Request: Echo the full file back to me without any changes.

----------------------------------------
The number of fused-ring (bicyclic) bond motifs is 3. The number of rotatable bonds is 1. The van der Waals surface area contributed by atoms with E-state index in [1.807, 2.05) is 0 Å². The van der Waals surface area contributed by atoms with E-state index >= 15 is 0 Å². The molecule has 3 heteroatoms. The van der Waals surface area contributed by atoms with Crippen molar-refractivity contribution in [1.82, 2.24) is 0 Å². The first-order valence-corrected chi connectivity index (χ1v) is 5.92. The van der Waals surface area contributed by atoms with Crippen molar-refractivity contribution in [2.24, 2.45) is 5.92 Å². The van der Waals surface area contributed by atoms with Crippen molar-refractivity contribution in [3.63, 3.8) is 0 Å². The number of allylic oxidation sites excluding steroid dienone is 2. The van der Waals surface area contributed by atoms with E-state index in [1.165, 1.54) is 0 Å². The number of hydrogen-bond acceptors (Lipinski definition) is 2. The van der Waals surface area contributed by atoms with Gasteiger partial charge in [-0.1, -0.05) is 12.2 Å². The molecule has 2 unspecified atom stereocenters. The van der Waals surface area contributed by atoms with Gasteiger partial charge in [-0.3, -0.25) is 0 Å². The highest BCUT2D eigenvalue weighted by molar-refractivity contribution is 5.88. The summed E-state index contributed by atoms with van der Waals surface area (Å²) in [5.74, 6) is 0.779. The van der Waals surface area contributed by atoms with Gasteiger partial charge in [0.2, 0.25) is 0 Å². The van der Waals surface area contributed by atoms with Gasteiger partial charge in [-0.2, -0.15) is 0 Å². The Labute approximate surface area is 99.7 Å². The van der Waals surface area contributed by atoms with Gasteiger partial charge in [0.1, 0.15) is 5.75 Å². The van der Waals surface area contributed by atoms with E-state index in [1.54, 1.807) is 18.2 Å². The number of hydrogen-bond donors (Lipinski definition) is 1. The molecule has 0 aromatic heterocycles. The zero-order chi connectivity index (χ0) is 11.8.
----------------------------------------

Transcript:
The number of fused-ring (bicyclic) bond motifs is 3. The number of rotatable bonds is 1. The van der Waals surface area contributed by atoms with E-state index in [1.807, 2.05) is 0 Å². The van der Waals surface area contributed by atoms with E-state index >= 15 is 0 Å². The molecule has 3 heteroatoms. The van der Waals surface area contributed by atoms with Crippen molar-refractivity contribution in [1.82, 2.24) is 0 Å². The first-order valence-corrected chi connectivity index (χ1v) is 5.92. The van der Waals surface area contributed by atoms with Crippen molar-refractivity contribution in [2.24, 2.45) is 5.92 Å². The van der Waals surface area contributed by atoms with Crippen molar-refractivity contribution in [3.63, 3.8) is 0 Å². The number of allylic oxidation sites excluding steroid dienone is 2. The van der Waals surface area contributed by atoms with E-state index in [1.165, 1.54) is 0 Å². The number of hydrogen-bond acceptors (Lipinski definition) is 2. The van der Waals surface area contributed by atoms with Gasteiger partial charge in [-0.1, -0.05) is 12.2 Å². The molecule has 2 unspecified atom stereocenters. The van der Waals surface area contributed by atoms with Gasteiger partial charge in [-0.3, -0.25) is 0 Å². The highest BCUT2D eigenvalue weighted by molar-refractivity contribution is 5.88. The summed E-state index contributed by atoms with van der Waals surface area (Å²) in [5.74, 6) is 0.779. The van der Waals surface area contributed by atoms with Gasteiger partial charge in [0.2, 0.25) is 0 Å². The van der Waals surface area contributed by atoms with Gasteiger partial charge in [-0.2, -0.15) is 0 Å². The Labute approximate surface area is 99.7 Å². The van der Waals surface area contributed by atoms with Gasteiger partial charge in [0.1, 0.15) is 5.75 Å². The van der Waals surface area contributed by atoms with E-state index in [1.54, 1.807) is 18.2 Å². The number of hydrogen-bond donors (Lipinski definition) is 1. The molecule has 0 aromatic heterocycles. The zero-order chi connectivity index (χ0) is 11.8.